• Given a split Congress and the government shutdown debacle, it seems a pretty good guess that the debt ceiling will also prove a major issue in 2019.
      • Whether the debt ceiling proves as problematic as in the summer of 2011 is another question. The battle in 2011 was sufficiently precarious that S&P downgraded the U.S. sovereign debt rating due to the risk of a technical default, and the stock market fell by as much as 10% during the episode.
      • Outright disaster remains unlikely, however, as extreme preventative measures remain, if untested (and hopefully not quite to the farcical point of the Mint crafting a trillion dollar coin, as previously proposed). The U.S. economy is still easily capable of financing the public debt if politicians would only get out of the way.
    • China National People’s Congress:
      • China’s annual National People’s Congress will begin on March 5th, lasting around two weeks.
      • The event could be interesting in several ways:
      • China could take the opportunity to get another major round of fiscal stimulus rubber-stamped. This would be a market-positive event.
      • China is likely to downgrade its growth target for the coming year from 6.5% to the range of 6.0% to 6.5%. This is part of a steady slide lower. For context, 2016 targeted the range of 6.5% to 7.0%, 2015 targeted 7.0% and 2014 aimed for 7.5%.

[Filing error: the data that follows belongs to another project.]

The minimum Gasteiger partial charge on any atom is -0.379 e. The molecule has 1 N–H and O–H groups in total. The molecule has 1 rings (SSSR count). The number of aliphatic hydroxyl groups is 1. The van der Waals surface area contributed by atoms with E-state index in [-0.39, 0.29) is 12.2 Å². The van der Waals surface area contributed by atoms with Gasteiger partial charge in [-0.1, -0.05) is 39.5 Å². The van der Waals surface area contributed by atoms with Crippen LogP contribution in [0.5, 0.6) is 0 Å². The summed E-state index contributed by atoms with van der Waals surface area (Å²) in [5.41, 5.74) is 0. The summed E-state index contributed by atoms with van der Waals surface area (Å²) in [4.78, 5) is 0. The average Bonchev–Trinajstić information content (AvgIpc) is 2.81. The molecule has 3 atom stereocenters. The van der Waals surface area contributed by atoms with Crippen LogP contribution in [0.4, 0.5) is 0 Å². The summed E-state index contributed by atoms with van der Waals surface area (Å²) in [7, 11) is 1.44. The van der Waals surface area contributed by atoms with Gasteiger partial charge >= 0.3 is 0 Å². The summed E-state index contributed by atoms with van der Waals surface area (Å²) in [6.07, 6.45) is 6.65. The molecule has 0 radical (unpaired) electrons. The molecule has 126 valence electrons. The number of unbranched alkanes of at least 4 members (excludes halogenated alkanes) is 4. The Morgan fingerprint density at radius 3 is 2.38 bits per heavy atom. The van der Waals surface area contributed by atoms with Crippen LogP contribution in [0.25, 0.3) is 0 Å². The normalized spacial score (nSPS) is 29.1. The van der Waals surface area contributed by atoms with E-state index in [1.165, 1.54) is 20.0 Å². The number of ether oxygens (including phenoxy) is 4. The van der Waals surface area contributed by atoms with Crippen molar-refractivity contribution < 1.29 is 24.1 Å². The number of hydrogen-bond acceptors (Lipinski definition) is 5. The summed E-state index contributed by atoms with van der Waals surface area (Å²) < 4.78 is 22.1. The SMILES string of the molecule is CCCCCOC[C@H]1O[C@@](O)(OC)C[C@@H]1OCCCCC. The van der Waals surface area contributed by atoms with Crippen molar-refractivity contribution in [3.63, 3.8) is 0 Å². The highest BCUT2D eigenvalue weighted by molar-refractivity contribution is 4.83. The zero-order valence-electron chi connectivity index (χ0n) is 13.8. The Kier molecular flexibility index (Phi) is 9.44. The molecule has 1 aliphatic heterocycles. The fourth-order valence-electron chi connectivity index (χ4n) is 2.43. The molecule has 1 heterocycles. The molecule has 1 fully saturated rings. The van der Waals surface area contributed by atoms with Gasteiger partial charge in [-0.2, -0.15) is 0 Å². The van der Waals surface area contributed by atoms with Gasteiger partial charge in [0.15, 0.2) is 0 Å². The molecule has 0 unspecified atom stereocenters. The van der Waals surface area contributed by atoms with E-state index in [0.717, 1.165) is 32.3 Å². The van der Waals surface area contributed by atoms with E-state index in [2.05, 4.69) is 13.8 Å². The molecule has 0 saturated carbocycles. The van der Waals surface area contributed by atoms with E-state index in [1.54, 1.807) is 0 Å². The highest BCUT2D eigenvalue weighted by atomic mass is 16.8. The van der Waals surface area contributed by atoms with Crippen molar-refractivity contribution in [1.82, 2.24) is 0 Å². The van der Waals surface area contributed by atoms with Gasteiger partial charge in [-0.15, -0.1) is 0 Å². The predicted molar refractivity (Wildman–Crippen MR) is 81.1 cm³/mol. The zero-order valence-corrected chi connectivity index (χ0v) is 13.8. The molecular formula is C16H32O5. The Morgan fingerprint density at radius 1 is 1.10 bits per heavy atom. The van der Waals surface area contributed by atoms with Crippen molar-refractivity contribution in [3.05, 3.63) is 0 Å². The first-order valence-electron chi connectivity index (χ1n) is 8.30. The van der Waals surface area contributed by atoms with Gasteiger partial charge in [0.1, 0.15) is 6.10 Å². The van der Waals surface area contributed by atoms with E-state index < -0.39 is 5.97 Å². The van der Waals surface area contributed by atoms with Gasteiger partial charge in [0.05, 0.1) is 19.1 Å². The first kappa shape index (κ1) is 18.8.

• The event can surface other significant developments. As an example, last year’s Congress voted (2958 for, versus 2 against) to eliminate the two-term limit for Chinese presidents.
      • Given that a downgraded forecast is already widely expected, there is upside risk to the Congress in terms of the magnitude of fiscal stimulus.
    • Fed decisions:
      • The next few months bring two Fed decisions, on March 20th and May 1st.
      • From this vantage point, the Fed is likely to remain on hold unless economic growth and sentiment reaccelerate. We suspect the Fed is already closer to neutral than popularly imagined.
    • Brexit:
      • Too much ink has already been spilled on these pages about Brexit. Suffice it to say that March 29th is the official deadline for negotiating the exit of the U.K. from the EU.
      • As with most negotiations, any solution is likely to be a last minute affair, though the deadline could alternately be extended in a variety of ways. Crashing out seems fairly unlikely still.
    • Indian election:
      • Among several prominent EM elections in 2019, the next Indian parliamentary election may be the most important. It will be held in April or May.
      • Prime Minister Modi and his BJP party – despite some wobbles and ultimately fewer economic reforms than anticipated – have managed to nurture rapid 7% economic growth in India, outpacing China in the process.
      • At present, the party looks likely to be weakened by the election without losing control altogether. This would be interpreted by the market in a negative fashion.
    • USMCA approval:
      • The new NAFTA deal still has to be approved by the legislatures of the U.S., Mexico and Canada. There is no specific timeline, though 2019 seems logical.